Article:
When Long Trends Can be Your Friends
Times and circumstances change, often setting the stage for new investment opportunities. They may not be a new company in a new industry, or an established company in a proven industry or any of the alternatives in between. Sometimes evolving economic, social and political influences carry the day.
Fifty or so years ago these factors shaped how Canadian companies were incorporated and financed. Politically it was advantageous to have local ownership. Governments were pleased and access to domestic capital markets was a plus. The “Made in Canada by Canadians” sticker assisted the image makers.
The outcome was a number of Canadian public companies with minority domestic ownership.
Canadian Industries Ltd. was one, with majority ownership by UK-based Imperial Chemical. A well diversified cadre of products included fertilizer, ammunition, paint, synthetic fiber, dynamite and polyethylene.
Controlled companies established by Americans were DuPont, Ford, Westinghouse, Canadian Celanese and Imperial Oil. The Dutch held majority ownership in Shell Canada. The industries varied from autos to oil and gas, to consumer and industrial products and to textiles.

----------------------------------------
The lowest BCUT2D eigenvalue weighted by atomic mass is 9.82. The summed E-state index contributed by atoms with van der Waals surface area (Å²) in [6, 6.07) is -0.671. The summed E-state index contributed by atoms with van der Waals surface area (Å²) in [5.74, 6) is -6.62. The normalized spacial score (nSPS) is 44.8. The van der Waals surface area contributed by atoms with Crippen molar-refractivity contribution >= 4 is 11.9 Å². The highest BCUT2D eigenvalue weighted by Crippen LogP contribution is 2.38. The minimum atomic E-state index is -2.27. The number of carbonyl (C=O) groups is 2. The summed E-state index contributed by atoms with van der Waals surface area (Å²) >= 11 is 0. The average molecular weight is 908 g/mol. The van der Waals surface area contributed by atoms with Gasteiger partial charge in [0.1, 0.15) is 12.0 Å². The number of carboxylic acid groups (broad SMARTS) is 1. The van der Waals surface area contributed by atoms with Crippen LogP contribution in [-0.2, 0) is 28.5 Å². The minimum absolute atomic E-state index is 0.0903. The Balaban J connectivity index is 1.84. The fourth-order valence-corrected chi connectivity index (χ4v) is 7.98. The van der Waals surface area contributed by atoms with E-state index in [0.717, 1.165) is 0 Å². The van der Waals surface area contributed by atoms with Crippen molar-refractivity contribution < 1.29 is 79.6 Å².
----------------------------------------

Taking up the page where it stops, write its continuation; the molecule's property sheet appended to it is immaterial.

The Canadian investor profited by owning shares of these companies.
Conditions changed. Political influence waned, access to capital in Canada became redundant, the cost of maintaining public ownership increased and economies of scale all had an influence. Minority ownership lost much of its appeal.
Investors soon recognized the opportunity in owning equity that was destined to be bought by the parent companies at a substantial premium to market.
The result was most of the minority positions were eventually acquired. A notable exception is Imperial Oil. At least once the acquisition process escalated as the minority shareholders held out for more money, the adrenalin flowed and one offer was withdrawn, to be tabled again sometime later.
The likelihood of an investor participating when the minority positions were established in anticipation of an eventual acquisition is very remote. However as the environment changed and the purchase of minority positions materialized the investor, was able to take advantage of these opportunities.
On a cautionary note, make sure any investment stands on its own feet without relying on a speculative acquisition premium. Money has been lost in anticipation of an external event that failed to materialize. Your barber with the hot tip might better stick to cutting hair.